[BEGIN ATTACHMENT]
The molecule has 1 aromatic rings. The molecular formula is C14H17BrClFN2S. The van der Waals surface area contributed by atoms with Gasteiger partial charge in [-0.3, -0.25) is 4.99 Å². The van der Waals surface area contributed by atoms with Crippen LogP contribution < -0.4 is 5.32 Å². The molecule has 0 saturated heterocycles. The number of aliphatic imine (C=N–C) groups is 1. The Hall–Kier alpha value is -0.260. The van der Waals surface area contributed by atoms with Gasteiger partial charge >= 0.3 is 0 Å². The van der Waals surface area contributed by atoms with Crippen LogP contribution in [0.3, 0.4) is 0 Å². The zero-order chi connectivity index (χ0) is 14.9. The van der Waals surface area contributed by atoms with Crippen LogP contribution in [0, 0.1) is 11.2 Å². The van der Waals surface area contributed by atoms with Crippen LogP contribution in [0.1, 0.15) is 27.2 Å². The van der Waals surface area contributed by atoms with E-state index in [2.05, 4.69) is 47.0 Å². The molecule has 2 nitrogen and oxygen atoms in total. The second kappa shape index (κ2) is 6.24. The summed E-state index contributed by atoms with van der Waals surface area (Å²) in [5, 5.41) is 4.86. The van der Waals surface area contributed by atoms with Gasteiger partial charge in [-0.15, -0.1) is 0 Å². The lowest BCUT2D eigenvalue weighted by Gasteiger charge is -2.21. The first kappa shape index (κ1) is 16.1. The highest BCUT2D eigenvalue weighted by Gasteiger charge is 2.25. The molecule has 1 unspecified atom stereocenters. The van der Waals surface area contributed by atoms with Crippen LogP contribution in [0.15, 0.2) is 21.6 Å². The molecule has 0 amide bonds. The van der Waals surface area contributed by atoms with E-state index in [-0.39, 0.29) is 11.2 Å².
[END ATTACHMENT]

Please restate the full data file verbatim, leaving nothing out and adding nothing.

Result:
The molecule has 1 aromatic rings. The molecular formula is C14H17BrClFN2S. The van der Waals surface area contributed by atoms with Gasteiger partial charge in [-0.3, -0.25) is 4.99 Å². The van der Waals surface area contributed by atoms with Crippen LogP contribution < -0.4 is 5.32 Å². The molecule has 0 saturated heterocycles. The number of aliphatic imine (C=N–C) groups is 1. The Hall–Kier alpha value is -0.260. The van der Waals surface area contributed by atoms with Gasteiger partial charge >= 0.3 is 0 Å². The van der Waals surface area contributed by atoms with Crippen LogP contribution in [0.3, 0.4) is 0 Å². The zero-order chi connectivity index (χ0) is 14.9. The van der Waals surface area contributed by atoms with Crippen LogP contribution in [0, 0.1) is 11.2 Å². The van der Waals surface area contributed by atoms with Crippen LogP contribution in [0.1, 0.15) is 27.2 Å². The van der Waals surface area contributed by atoms with E-state index in [2.05, 4.69) is 47.0 Å². The molecule has 2 nitrogen and oxygen atoms in total. The second kappa shape index (κ2) is 6.24. The summed E-state index contributed by atoms with van der Waals surface area (Å²) in [5, 5.41) is 4.86. The van der Waals surface area contributed by atoms with Gasteiger partial charge in [-0.15, -0.1) is 0 Å². The lowest BCUT2D eigenvalue weighted by Gasteiger charge is -2.21. The first kappa shape index (κ1) is 16.1. The highest BCUT2D eigenvalue weighted by Gasteiger charge is 2.25. The molecule has 1 unspecified atom stereocenters. The van der Waals surface area contributed by atoms with Crippen LogP contribution in [0.15, 0.2) is 21.6 Å². The molecule has 0 amide bonds. The van der Waals surface area contributed by atoms with E-state index in [-0.39, 0.29) is 11.2 Å².